The Fairy Circles Of Namibia
The desert in Namibia, Africa, is the Edward James Olmos of topographic features.
Not even SD Miami Vice Olmos. It's HD Battlestar-style.
What you're looking at is a field of grass frequently interrupted by patches where nothing will grow. The circles range between 10 to 65 feet in diameter and go on for over a thousand miles. Scientists have been fascinated with the phenomenon for decades, but everyone has come away stumped. Not only can they not explain what makes the circles, they can't even crack the most basic questions, like why they're more or less evenly spaced, why they're always circular, why they never overlap, or like, what even is a circle, man? Nevertheless, they've come up with dozens of (mostly debunked) theories to try to explain what's going on.
Mother Earth popping greenheads?
In 2013, scientist Norbert Juergens claimed to have definitively settled the mystery when he concluded that the circles were created by termites. But then biologist Walter Tschinkel flew out to test the hypothesis and wound up disproving it. Other attempted explanations have ranged from radiation to fungus to poisonous gas to ostriches compulsively grinding their asses in the dirt (because there ain't no Ostrich HBO in the Namib Desert). Every theory so far has been shot down.
"Just hear me out ... 'Planetary Hemorrhoids.'" -- Neil deGrasse Tyson
So ... desert puberty it is, then.
The Taos Hum
If you're one of those people who can hear the hum of a television or the buzzing of electrical wires, then you know what it's like to be slowly driven insane by a sound you can barely detect. For residents of Taos, New Mexico, that's every minute of every day. Since the 1990s, residents of Taos have reported a constant, ceaseless humming noise that permeates the entire town and drives them close to barely distinguishable madness.
Visitors come, expecting tacos. Soon, they're drooling and eating their own poop.
In Borneo, a similar sound was traced back to a local factory, and in a town in England, the noise came from a nearby flight path. Not so for Taos, where investigators have been attempting to locate the source of the maddening sound for over 20 years, with no success. The prevailing theory is that the afflicted might be "super hearers" whose ears are sensitive enough to pick up sounds from inside their own heads ... which, as far as mutant powers go, seems a bit counterproductive.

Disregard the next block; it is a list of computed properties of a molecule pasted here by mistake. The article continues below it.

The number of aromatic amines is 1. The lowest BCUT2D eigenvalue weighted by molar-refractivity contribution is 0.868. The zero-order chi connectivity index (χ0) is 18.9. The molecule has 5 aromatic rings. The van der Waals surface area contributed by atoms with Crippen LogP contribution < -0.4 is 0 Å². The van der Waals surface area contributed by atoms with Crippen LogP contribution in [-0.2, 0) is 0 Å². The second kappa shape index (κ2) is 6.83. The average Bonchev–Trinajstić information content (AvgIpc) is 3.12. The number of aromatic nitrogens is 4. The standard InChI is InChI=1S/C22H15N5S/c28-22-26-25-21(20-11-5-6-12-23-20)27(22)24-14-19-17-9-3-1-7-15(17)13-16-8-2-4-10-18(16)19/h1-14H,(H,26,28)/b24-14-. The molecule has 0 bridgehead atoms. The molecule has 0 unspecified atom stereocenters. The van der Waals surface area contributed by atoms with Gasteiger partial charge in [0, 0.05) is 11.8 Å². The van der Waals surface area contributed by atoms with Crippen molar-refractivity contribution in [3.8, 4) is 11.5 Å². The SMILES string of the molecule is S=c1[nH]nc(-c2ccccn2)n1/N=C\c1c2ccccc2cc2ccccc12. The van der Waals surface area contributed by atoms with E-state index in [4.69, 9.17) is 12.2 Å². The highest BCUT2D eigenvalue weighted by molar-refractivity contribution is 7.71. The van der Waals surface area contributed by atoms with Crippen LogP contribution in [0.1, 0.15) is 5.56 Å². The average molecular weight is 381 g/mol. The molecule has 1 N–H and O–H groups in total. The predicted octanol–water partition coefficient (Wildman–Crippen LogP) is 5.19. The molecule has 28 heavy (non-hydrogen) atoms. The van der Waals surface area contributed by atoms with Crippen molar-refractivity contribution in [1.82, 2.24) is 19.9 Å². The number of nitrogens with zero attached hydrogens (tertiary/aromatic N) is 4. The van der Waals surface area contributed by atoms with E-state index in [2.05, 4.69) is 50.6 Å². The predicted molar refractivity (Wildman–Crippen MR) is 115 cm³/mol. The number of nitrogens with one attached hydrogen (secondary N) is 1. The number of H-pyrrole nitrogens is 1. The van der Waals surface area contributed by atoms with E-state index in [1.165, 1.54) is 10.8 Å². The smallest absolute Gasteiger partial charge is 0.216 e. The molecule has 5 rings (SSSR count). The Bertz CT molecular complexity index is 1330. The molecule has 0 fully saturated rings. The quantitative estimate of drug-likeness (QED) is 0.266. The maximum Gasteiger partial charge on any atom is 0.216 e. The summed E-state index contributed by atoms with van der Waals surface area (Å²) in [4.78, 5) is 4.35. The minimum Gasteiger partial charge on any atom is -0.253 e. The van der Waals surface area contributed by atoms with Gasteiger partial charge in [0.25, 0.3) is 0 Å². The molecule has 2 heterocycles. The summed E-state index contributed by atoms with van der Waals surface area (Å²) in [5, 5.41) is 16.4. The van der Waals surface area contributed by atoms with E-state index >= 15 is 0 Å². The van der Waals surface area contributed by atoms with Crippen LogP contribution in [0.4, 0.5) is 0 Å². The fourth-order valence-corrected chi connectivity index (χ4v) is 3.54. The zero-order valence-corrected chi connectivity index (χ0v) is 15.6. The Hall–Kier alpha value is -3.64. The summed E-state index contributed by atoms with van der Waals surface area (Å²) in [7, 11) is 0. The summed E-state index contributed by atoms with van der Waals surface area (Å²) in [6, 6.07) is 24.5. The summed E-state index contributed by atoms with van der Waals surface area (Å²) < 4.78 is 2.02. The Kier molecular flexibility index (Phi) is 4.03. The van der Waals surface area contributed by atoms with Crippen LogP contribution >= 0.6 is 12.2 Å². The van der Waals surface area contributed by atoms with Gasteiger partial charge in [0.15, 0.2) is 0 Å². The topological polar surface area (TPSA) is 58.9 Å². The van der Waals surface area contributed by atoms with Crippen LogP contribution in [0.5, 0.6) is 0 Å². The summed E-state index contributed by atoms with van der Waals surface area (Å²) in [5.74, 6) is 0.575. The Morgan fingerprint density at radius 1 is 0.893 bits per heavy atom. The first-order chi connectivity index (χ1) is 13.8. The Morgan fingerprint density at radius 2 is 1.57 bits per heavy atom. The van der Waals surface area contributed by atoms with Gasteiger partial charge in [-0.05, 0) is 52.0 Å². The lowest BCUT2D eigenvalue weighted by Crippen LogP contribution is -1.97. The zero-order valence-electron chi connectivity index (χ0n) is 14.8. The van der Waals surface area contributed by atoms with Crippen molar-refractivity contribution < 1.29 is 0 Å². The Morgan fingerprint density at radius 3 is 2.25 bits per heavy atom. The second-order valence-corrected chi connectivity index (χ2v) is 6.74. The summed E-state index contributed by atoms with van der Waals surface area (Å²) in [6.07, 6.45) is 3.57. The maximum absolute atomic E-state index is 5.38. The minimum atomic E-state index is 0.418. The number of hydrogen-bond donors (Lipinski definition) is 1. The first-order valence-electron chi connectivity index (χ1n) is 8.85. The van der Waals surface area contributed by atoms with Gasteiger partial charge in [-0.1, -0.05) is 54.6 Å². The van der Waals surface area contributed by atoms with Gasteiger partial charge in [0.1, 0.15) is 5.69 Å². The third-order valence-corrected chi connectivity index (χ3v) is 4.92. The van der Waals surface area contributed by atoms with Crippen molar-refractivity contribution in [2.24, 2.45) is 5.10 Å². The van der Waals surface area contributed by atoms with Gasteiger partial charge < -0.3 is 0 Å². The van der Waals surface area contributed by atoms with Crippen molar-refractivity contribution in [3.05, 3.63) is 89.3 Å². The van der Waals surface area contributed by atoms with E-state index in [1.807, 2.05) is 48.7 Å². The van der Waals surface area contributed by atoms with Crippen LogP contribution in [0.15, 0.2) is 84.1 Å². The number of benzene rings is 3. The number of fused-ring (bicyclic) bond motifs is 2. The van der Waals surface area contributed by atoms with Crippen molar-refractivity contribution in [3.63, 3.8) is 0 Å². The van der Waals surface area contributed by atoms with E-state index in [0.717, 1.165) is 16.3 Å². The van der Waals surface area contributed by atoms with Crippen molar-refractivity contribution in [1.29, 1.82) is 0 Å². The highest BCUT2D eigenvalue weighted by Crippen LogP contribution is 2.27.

"And though the constant hum may give you an aneurism, at least you'll be able to HEAR it as it strikes."
The Devil's Kettle In Minnesota
Quick: Think mystery, think intrigue, think nigh-supernatural, unexplainable phenomenon.
Did you think ... Minnesota?
Maybe you should. Behold the Devil's Kettle.
... aka Beelzebub's best teapot.
At some point along the Brule River, the river flow splits along a rock outcrop. Half of it continues flowing on to Lake Superior, and the other half falls down a hole to ... uh ... water heaven?
It doesn't seem to come back out anywhere. The assumption has always been that it flows through a system of underground caves until it pops out again somewhere near the lake, because it has to wind up somewhere. But scientists have never figured out where that is.
They tried throwing in a phone with GPS. They didn't really think that plan through.
Not that they haven't tried -- researchers have poured dye into the Kettle and then watched the lake to see which part of it would turn colors. When that didn't work, they tried dumping Ping-Pong balls, which also vanished from this universe, only to seriously confuse the inhabitants of Dimension X, whose own comedy writers are, at this very moment, freaking out about the lake that produces Ping-Pong balls from nowhere.
"And look, it's someone's cell!"
"Never mind, it's a BlackBerry. Throw it back."
One thing we do know? Our plans for the weekend. We're going to need a fifth of your finest, cheapest bourbon, a boogie board, and a GoPro.